What is a Voiding Cystourethrogram?

Male Urinary Tract
Male Urinary Tract
Medical Illustration Copyright © 2015 Nucleus Medical Media, All rights reserved

Female Urinary Tract
Female Urinary Tract
Medical Illustration Copyright © 2015 Nucleus Medical Media, All rights reserved

Called a VCUG or cystogram, this test shows your doctor the size of your bladder and how well it can drain.

The test is also used to pinpoint anything abnormal about the urethra and the bladder. For example, it can find a problem with the narrowing of the urethra (stricture) or help uncover VUR (vesicoureteral reflux), a condition in which urine flows back up from the bladder through the ureter and into the kidney.



What Happens during VCUG?

This test is performed in a hospital or in a health care provider’s office. An x-ray technician supervised by a doctor does the job. You will need no special preparation.

First you will be asked to lie down on your back and to stay still. A basic x-ray of the abdomen and pelvis is taken. This helps the doctor decide on the best way to position the test.

Then a thin, flexible tube called a catheter is put through the urethra into the bladder. Dye is placed in the bladder through this tube. You may experience some discomfort when the catheter is inserted. As the bladder fills, x-rays are taken in different positions and times.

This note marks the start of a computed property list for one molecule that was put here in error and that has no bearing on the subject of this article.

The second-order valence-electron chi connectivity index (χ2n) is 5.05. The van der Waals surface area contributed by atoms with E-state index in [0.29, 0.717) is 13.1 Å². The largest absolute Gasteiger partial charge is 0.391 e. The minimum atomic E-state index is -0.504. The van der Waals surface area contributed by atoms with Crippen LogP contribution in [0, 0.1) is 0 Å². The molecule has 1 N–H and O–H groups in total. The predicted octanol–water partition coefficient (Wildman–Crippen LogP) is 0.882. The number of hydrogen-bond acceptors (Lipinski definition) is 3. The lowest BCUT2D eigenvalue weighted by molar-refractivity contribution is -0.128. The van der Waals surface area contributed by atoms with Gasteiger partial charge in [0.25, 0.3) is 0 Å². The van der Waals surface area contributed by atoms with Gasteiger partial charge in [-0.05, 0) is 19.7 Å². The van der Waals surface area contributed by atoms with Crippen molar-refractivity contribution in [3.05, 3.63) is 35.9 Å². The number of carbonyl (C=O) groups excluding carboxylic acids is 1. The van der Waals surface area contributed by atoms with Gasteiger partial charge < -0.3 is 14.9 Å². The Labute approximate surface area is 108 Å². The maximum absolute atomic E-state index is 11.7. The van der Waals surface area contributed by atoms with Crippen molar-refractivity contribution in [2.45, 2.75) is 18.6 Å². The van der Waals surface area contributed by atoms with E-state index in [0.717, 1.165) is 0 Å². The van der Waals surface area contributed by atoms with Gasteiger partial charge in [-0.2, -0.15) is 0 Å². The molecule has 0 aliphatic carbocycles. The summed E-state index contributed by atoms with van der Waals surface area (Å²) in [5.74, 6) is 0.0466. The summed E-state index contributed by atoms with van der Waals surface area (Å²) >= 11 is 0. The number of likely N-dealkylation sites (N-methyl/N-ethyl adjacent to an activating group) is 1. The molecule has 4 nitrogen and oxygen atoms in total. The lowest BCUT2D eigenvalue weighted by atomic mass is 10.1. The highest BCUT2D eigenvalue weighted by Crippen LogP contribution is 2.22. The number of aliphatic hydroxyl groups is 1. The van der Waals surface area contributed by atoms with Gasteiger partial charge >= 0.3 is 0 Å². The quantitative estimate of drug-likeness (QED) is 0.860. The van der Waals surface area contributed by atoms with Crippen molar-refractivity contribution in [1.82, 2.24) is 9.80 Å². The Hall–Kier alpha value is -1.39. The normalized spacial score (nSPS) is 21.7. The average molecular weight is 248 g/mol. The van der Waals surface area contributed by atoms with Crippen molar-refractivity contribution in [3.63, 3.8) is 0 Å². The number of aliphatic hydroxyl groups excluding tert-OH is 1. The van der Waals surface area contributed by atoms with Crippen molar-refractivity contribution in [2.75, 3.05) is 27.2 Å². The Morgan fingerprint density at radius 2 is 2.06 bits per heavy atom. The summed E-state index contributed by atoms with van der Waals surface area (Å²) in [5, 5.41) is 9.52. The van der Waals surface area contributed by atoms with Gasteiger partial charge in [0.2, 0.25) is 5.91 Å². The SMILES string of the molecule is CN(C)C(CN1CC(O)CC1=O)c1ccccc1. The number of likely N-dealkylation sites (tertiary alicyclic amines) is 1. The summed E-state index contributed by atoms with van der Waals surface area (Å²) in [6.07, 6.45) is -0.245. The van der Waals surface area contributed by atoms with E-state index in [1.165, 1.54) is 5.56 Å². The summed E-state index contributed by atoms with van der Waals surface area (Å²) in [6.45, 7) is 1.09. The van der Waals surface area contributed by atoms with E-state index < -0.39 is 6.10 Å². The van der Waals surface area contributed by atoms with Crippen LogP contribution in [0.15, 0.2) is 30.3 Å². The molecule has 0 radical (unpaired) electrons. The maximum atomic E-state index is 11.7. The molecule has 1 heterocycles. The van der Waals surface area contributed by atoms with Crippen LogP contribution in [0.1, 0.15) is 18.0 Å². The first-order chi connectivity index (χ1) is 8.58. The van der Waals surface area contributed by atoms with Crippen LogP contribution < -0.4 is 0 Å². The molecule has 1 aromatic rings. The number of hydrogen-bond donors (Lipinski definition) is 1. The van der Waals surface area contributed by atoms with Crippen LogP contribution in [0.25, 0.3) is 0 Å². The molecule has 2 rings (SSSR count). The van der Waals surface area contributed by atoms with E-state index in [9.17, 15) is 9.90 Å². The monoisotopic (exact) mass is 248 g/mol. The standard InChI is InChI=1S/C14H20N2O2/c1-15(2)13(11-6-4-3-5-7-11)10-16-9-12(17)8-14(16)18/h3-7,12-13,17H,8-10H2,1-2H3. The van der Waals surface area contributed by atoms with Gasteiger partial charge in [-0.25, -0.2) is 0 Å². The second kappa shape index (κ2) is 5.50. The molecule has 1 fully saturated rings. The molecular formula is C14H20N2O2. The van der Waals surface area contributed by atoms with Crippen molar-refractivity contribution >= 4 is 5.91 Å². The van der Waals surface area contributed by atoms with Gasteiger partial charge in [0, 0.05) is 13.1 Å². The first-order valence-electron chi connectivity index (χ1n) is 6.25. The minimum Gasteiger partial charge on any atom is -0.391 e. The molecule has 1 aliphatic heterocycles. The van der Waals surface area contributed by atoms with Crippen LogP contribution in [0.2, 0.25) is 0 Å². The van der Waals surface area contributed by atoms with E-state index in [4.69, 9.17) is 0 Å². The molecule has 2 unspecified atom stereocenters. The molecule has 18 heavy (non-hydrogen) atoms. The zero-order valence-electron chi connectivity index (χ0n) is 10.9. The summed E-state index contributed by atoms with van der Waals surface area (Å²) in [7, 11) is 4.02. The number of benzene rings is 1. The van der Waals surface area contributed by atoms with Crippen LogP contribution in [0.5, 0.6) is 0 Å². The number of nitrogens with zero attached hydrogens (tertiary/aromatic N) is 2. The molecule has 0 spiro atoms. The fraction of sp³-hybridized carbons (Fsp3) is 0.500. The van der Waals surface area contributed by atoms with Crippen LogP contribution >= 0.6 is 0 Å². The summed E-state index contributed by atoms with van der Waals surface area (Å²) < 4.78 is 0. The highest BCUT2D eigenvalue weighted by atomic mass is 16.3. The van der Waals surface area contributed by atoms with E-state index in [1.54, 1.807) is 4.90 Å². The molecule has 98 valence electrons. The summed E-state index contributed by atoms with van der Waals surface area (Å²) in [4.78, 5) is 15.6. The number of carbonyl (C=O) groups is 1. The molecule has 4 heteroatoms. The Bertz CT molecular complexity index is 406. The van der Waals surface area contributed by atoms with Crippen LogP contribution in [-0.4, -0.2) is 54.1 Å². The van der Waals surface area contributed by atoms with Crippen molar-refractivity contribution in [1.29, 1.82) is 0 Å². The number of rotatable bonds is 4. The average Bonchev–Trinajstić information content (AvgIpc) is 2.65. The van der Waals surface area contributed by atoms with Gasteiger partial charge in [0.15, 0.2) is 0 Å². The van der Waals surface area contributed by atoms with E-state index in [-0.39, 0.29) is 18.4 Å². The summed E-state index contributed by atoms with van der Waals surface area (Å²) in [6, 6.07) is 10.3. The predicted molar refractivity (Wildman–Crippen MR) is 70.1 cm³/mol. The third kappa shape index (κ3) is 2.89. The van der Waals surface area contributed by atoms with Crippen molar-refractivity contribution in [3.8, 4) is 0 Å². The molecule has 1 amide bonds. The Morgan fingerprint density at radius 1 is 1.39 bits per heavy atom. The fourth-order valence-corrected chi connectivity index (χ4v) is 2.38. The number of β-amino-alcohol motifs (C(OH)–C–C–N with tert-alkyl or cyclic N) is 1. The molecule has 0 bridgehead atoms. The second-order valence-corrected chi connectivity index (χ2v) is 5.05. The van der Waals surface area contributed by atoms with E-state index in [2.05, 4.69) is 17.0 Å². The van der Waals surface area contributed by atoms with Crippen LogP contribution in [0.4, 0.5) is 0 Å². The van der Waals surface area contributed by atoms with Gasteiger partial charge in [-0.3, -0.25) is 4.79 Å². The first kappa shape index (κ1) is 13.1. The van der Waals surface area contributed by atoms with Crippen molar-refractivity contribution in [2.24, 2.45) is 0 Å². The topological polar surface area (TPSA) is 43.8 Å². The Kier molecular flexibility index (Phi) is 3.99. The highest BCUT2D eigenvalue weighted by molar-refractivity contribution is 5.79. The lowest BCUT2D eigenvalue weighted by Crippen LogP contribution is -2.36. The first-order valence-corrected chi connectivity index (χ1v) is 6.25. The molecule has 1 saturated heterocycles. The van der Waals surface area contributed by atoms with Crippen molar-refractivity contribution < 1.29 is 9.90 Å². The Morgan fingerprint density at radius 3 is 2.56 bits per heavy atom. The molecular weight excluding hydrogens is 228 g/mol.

The catheter is taken out and more x-rays are taken while you pass urine into a container. Once your bladder is empty, a final x-ray is taken. The entire test takes about an hour.



What are the Risks?

While VCUG is mainly safe, some people react poorly to the iodine based dye. This is very rare because the dye goes into the bladder and not into the bloodstream.

Minor reactions include:

  • Hot flashes
  • Nausea
  • Vomiting

These are most often treated successfully with antihistamines.

More serious side effects are:

  • Trouble breathing
  • Low blood pressure
  • Swelling of the mouth or throat
  • Cardiac arrest

There is also a chance of a urinary tract infection (as with any use of a catheter).

The radiation exposure during this test is relatively low. But women who are or may be pregnant should tell their doctor before the test.



What Happens after the Test?

You may feel slight pain when passing urine for up to 48 hours. Your urine may also be slightly pink. You can go back to daily activities as soon as the test is done. If the pain does not go away, if you have a fever, or if your urine is bright red, you should contact your doctor.